People with Universal Credit could find their bank accounts and even their social media watch this Christmas if they are accused of fraud.
The threat is designed to keep benefit fraudsters at bay to ensure that money is distributed to those who really need it.
The Department for Work and Pensions (DWP) has reserved the right to monitor bank accounts and social media if necessary, the Express reports.
If the DWP suspects a fraudulent claim, investigators may collect different types of evidence.
This could be:
- audio recordings
- photos or videos
- bank statements and other financial information
- copies of correspondence
- inspector reports of surveillance activities
- interviews with a person or persons a claimant knows
- evidence submitted by anyone who has reported a suspected benefit fraud
Social media can also be used as a source of evidence, as they often provide a clearer picture of a person’s life and daily activities.
The DWP has the authority to collect specific information about claimants under the Social Administration Act.
It can share information with Her Majesty’s Revenue and Customs (HMRC) – and vice versa – as needed.
Once officials have reached the stage where they access your information and it does not match the information in a benefit claim, there could be a serious problem.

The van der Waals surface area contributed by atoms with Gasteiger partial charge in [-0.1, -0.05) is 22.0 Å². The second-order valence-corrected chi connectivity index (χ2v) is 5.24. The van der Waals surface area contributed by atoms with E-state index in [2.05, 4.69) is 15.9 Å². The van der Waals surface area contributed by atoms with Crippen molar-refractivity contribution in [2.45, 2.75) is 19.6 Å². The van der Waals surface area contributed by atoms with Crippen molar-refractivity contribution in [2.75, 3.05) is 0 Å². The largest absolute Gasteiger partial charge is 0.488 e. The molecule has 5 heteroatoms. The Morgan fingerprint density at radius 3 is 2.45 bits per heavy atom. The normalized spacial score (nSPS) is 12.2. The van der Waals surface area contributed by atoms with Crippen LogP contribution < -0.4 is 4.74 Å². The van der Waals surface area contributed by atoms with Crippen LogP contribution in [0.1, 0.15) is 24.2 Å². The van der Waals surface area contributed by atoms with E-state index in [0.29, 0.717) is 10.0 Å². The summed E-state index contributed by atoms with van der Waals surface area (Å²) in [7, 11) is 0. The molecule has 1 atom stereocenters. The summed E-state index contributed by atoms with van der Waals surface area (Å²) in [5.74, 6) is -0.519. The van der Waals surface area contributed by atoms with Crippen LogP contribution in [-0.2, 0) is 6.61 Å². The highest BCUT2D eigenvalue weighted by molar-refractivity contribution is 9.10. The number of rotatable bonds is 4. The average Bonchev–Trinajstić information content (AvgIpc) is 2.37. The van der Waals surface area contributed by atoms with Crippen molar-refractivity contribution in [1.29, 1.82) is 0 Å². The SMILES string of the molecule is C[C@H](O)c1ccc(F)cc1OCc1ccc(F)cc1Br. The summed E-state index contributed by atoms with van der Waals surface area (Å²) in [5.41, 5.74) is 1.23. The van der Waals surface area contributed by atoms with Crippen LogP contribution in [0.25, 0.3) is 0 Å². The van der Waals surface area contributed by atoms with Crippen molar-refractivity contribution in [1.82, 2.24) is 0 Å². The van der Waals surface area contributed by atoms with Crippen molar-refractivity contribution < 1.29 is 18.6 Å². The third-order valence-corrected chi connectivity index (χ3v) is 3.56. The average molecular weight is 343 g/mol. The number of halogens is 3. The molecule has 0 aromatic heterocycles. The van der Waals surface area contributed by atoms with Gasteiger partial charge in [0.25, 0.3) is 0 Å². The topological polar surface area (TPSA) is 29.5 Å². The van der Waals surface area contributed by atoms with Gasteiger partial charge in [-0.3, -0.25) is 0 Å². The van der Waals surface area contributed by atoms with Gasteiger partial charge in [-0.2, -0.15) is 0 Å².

Benefit fraud is defined as when “a person obtains a government benefit to which he is not entitled, or deliberately fails to report a change in his personal circumstances”.
This may include not reporting certain earnings to make it appear that someone is earning less, or faking an illness to receive benefits to which someone is not entitled.
Read more about benefit fraud about this special government webpage here.
If a person is suspected of benefit fraud, several steps are then taken.
Individuals are contacted by the DWP or the relevant authority. And note, benefits can be discontinued while investigations are taking place.
People can expect a letter informing them about this.
Claimants may receive visits from Fraud Investigation Officers (FIOs) or they may be asked to attend a ‘cautionary interview’ asking them to discuss their claim.
You can find more information from the government about FIOs here.
The interview with a FOI is a formal interview that can later become part of a criminal investigation against a person.
People in this situation should seek advice about their case from a lawyer, legal counsel or Citizen’s advice.
If someone is found to have committed or attempted to commit fraud, they may be asked to repay the money.
Alternatively, they can be taken to court or asked for a fine.
It may also reduce benefits or stop benefits for a period of time.
Universal credit is far from the only benefit that can be reduced or discontinued if someone commits benefits fraud.
How long a payment is suspended depends on how often someone has committed fraud.
To learn more about Universal Credit, visit the special government webpage here.